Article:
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A candid and fascinating portrait of the American composer.
The son of Russian-Jewish immigrants, Aaron Copland (1900-1990) became one of America's most beloved and esteemed composers. His work, which includes Fanfare for the Common Man, A Lincoln Portrait, and Appalachian Spring, has been honored by a huge following of devoted listeners. But the full richness of Copland's life and accomplishments has never, until now, been documented or understood. Howard Pollack's meticulously...
A candid and fascinating portrait of the American composer.
The son of Russian-Jewish immigrants, Aaron Copland (1900-1990) became one of America's most beloved and esteemed composers. His work, which includes Fanfare for the Common Man, A Lincoln Portrait, and Appalachian Spring, has been honored by a huge following of devoted listeners. But the full richness of Copland's life and accomplishments has never, until now, been documented or understood. Howard Pollack's meticulously researched and engrossing biography explores the symphony of Copland's life: his childhood in Brooklyn; his homosexuality; Paris in the early 1920s; the Alfred Stieglitz circle; his experimentation with jazz; the communist witch trials; Hollywood in the forties; public disappointment with his later, intellectual work; and his struggle with Alzheimer's disease. Furthermore, Pollack presents informed discussions of Copland's music, explaining and clarifying its newness and originality, its aesthetic and social aspects, its distinctive and enduring personality.
A Copland Portrait
In maturity Copland stood just under six feet tall, a lanky figure weighing only about one hundred and fifty pounds. He had his mother's oblong face and craggy features, with sensitive pale blue-gray eyes that looked out from under heavy lids with a kind of bemused curiosity. When he was a young man, his spectacles, dark suits, and thinning brown hair made him look older than his years, whereas in old age his boyish grin gave him a remarkably youthful appearance. His countenance changed little over the years.
Interviewing Copland over the radio, the dance critic John Gruen pictured for his audience "this marvelous, strong, splendid Coplandesque face that we have all come to love and be familiar with." Minna Lederman, who for many years edited Copland's writings, concurred that artists and photographers found him "always the perfect subject, the face one could never forget--after Stravinsky's, THE face. A hawk, yet not predatory. Not what you would call good-looking--something much better, more striking." Others similarly described him paradoxically as "stunningly ugly," as "endearingly homely," as having a "wonderful ugly/beautiful Copland grin"--that toothy smile that even after one meeting the composer Robin Holloway found "unforgettable." More than one person thought of Ichabod Crane; and by coincidence he spent his later years in Washington Irving country up on the Hudson.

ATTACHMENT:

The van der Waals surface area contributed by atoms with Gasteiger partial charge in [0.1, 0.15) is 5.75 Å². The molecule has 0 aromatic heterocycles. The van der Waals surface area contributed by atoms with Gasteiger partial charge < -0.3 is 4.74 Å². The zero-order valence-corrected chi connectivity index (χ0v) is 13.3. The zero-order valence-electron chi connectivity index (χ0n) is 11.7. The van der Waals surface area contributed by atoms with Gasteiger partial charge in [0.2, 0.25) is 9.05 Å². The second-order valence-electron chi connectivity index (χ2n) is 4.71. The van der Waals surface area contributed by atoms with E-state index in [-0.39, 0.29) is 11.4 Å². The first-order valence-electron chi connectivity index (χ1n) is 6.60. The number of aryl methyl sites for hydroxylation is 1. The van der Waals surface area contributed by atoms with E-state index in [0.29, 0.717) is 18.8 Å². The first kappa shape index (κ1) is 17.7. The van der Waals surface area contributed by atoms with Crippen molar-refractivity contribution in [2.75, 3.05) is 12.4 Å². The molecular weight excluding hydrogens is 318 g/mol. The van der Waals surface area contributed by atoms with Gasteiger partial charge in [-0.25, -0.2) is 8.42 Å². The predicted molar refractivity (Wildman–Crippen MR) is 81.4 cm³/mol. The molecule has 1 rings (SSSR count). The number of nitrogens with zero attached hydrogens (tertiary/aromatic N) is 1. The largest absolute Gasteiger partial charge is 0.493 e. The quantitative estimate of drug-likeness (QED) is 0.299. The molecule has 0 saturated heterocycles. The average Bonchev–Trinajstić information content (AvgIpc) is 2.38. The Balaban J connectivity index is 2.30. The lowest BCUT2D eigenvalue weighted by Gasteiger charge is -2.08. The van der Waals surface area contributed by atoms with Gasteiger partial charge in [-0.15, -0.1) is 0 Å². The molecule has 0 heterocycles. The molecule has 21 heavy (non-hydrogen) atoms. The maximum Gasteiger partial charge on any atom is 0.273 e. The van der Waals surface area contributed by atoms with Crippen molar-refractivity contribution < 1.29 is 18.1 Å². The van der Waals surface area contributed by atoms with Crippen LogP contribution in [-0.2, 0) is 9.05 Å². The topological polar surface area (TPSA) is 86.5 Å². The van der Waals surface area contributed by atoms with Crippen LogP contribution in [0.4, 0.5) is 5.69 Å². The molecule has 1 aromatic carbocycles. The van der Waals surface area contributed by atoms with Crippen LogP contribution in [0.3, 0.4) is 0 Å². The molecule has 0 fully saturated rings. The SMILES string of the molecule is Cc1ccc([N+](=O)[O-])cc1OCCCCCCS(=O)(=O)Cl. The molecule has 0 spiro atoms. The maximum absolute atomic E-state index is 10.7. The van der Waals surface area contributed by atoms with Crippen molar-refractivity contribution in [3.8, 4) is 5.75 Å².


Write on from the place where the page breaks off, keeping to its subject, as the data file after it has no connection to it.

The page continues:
Copland humorously deprecated his looks, finding in his gaunt physique, narrow face, prominent nose, and buckteeth a comic resemblance to a giraffe. He considered himself an "ugly duckling"; when his friends Irving and Verna Fine acquired a cubist painting of a clown, he told them, "I bet you bought it because it reminds you of me." Especially sensitive about his crooked teeth, he avoided smiling for the camera for years.
He was likewise modest about his musical accomplishments. When honored or complimented, he reacted with almost disbelief, like a surprised, delighted child. He spoke about his work lightly, with a slight chuckle or sardonic inflection, and emphasized his good luck, never dwelling on any disappointment or sadness.
Copland's calm self-effacement struck many as extraordinary, especially in the context of the temperamental art world. "He is always perfectly relaxed," observed his lifelong friend Harold Clurman. Another friend, the Chilean composer Juan Orrego-Salas, wrote to him, "I admire greatly your serenity. You are a man and an artist at ease with yourself. I truly believe that it is exactly there from which the greatness of your contribution rises." "He exuded calm," agreed a painter friend, Richard Hennessy. When asked late in life what had "hurt him," Copland answered,